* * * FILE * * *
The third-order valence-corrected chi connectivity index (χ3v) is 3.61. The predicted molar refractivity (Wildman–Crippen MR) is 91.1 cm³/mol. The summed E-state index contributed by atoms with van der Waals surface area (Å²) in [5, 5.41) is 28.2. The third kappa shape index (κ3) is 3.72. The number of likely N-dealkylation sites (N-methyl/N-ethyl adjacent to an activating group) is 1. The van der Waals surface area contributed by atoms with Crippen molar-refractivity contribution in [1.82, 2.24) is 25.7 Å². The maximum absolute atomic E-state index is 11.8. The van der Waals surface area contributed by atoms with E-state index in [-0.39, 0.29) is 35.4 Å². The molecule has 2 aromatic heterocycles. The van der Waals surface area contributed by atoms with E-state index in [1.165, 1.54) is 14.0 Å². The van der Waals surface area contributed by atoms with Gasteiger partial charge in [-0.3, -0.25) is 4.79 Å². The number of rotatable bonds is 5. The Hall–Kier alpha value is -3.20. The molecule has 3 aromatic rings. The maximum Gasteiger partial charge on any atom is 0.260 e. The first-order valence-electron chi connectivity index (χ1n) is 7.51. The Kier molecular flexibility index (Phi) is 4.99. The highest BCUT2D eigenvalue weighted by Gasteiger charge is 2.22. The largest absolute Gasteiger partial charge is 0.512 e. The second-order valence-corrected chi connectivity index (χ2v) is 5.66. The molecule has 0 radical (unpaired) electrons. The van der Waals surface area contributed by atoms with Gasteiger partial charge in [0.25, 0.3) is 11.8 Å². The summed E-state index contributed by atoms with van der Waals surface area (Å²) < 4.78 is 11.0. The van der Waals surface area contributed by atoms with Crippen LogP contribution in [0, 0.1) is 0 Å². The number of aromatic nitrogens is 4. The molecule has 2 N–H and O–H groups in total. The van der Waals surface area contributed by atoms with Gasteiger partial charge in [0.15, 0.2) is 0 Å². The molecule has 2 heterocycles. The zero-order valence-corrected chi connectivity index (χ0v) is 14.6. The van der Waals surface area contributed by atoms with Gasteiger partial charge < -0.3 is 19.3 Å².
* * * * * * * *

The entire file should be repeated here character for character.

The third-order valence-corrected chi connectivity index (χ3v) is 3.61. The predicted molar refractivity (Wildman–Crippen MR) is 91.1 cm³/mol. The summed E-state index contributed by atoms with van der Waals surface area (Å²) in [5, 5.41) is 28.2. The third kappa shape index (κ3) is 3.72. The number of likely N-dealkylation sites (N-methyl/N-ethyl adjacent to an activating group) is 1. The van der Waals surface area contributed by atoms with Crippen molar-refractivity contribution in [1.82, 2.24) is 25.7 Å². The maximum absolute atomic E-state index is 11.8. The van der Waals surface area contributed by atoms with E-state index in [-0.39, 0.29) is 35.4 Å². The molecule has 2 aromatic heterocycles. The van der Waals surface area contributed by atoms with E-state index in [1.165, 1.54) is 14.0 Å². The van der Waals surface area contributed by atoms with Gasteiger partial charge in [-0.3, -0.25) is 4.79 Å². The number of rotatable bonds is 5. The Hall–Kier alpha value is -3.20. The molecule has 3 aromatic rings. The maximum Gasteiger partial charge on any atom is 0.260 e. The first-order valence-electron chi connectivity index (χ1n) is 7.51. The Kier molecular flexibility index (Phi) is 4.99. The highest BCUT2D eigenvalue weighted by Gasteiger charge is 2.22. The largest absolute Gasteiger partial charge is 0.512 e. The second-order valence-corrected chi connectivity index (χ2v) is 5.66. The molecule has 0 radical (unpaired) electrons. The van der Waals surface area contributed by atoms with Gasteiger partial charge in [0.25, 0.3) is 11.8 Å². The summed E-state index contributed by atoms with van der Waals surface area (Å²) < 4.78 is 11.0. The van der Waals surface area contributed by atoms with Crippen LogP contribution in [0, 0.1) is 0 Å². The number of aromatic nitrogens is 4. The molecule has 2 N–H and O–H groups in total. The van der Waals surface area contributed by atoms with Gasteiger partial charge in [0.15, 0.2) is 0 Å². The molecule has 2 heterocycles. The zero-order valence-corrected chi connectivity index (χ0v) is 14.6. The van der Waals surface area contributed by atoms with Gasteiger partial charge < -0.3 is 19.3 Å².